ON the Beat | Jazz on the Town, Now and Then
SBCC Jazz Energies Shake Up SOhO, Validate Jazz Life in Town
This edition of ON the Beat was originally emailed to subscribers on March 30, 2023. To receive Josef Woodard’s music newsletter in your inbox each Thursday, sign up at independent.com/newsletters.
(Soundtrack to this column: One More, Please, Tim Berne and Matt Mitchell, on Intakt Records, here.)
Thinking back over the dusty archives and general time-warping, black-hole conditions of the COVID hunker down can be an illuminating, bewildering, and bothering endeavor. I do remember planning to go to Ricky Skaggs’ show at the Lobero Theatre on Monday, March 9, 2020, but was sternly dissuaded by my son Sam, who had been tracking the virus much closer than I had.
If memory serves, the last mind-expanding “blow me away” brand show I heard before the doors of the world clanked shut was on the night the great alto saxist Tim Berne played at SOhO on February 11, in a sizzling and brain-massaging duo with pianist Matt Mitchell. Towards the end of the set, the ever wry Berne told the audience “if you’re in Los Angeles tomorrow, we’ll be playing at the Hollywood Bowl. See you there.” Of course, his tongue was in cheek, where it often lives.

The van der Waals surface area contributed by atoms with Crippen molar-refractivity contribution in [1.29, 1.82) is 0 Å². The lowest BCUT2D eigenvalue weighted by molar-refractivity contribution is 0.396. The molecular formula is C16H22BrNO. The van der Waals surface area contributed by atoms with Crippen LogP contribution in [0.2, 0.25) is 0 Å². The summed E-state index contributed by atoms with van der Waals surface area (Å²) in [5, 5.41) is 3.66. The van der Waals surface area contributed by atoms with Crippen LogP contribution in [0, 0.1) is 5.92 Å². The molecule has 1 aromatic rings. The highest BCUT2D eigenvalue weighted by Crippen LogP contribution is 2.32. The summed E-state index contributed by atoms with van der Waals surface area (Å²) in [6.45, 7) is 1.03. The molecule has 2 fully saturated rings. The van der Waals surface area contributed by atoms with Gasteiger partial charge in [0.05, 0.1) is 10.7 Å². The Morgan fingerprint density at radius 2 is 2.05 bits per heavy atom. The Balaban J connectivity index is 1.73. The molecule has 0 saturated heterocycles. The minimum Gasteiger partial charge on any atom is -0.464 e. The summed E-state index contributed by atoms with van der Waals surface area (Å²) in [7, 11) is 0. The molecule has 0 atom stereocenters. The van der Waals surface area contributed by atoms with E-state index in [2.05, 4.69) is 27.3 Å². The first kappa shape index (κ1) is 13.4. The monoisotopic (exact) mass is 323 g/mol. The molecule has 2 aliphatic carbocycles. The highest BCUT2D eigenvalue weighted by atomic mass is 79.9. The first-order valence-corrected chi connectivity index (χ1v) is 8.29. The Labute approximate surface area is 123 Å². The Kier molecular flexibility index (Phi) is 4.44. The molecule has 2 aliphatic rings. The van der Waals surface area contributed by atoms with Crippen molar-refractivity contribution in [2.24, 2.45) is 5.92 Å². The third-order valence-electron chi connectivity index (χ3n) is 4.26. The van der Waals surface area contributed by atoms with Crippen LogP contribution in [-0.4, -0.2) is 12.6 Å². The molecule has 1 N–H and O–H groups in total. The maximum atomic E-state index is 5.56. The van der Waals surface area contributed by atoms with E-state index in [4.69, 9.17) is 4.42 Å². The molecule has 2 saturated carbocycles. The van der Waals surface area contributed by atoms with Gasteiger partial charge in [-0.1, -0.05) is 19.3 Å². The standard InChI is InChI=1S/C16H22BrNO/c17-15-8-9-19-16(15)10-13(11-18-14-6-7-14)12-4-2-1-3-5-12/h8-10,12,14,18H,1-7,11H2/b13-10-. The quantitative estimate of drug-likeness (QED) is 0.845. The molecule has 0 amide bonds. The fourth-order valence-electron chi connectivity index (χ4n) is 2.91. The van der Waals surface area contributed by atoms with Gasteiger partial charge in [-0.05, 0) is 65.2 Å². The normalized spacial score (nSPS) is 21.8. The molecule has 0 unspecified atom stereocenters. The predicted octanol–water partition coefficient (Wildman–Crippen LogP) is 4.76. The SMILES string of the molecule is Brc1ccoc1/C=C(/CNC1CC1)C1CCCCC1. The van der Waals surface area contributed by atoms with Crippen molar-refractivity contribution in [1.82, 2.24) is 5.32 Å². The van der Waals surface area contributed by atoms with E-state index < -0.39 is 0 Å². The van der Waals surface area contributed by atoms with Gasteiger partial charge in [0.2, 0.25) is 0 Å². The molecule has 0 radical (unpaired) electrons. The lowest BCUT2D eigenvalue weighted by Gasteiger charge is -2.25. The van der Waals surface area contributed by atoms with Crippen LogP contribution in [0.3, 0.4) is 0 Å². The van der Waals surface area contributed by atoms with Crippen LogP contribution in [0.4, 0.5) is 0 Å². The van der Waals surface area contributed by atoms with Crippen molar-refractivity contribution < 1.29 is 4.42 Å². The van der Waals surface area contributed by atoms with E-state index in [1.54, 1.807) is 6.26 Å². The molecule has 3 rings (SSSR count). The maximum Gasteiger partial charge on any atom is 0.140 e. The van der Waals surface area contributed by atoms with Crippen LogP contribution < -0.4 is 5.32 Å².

Berne has always taken to smallish venues and jazz festivals beyond American shores, in keeping with the truism that some of the largest-minded jazz can be found in smaller spaces. (Incidental local angle: Over many years, Berne has often worked with the stellar, free-ranging, and proudly Santa Barbara-brewed drummer Tom Rainey, including with a new group featuring nimble guitarist Gregg Belisle-Chi.)
As sad and hermetic as the viral-mandated live music hiatus was, at least I and a roomful of rapt listeners had that intense memory to feed off of.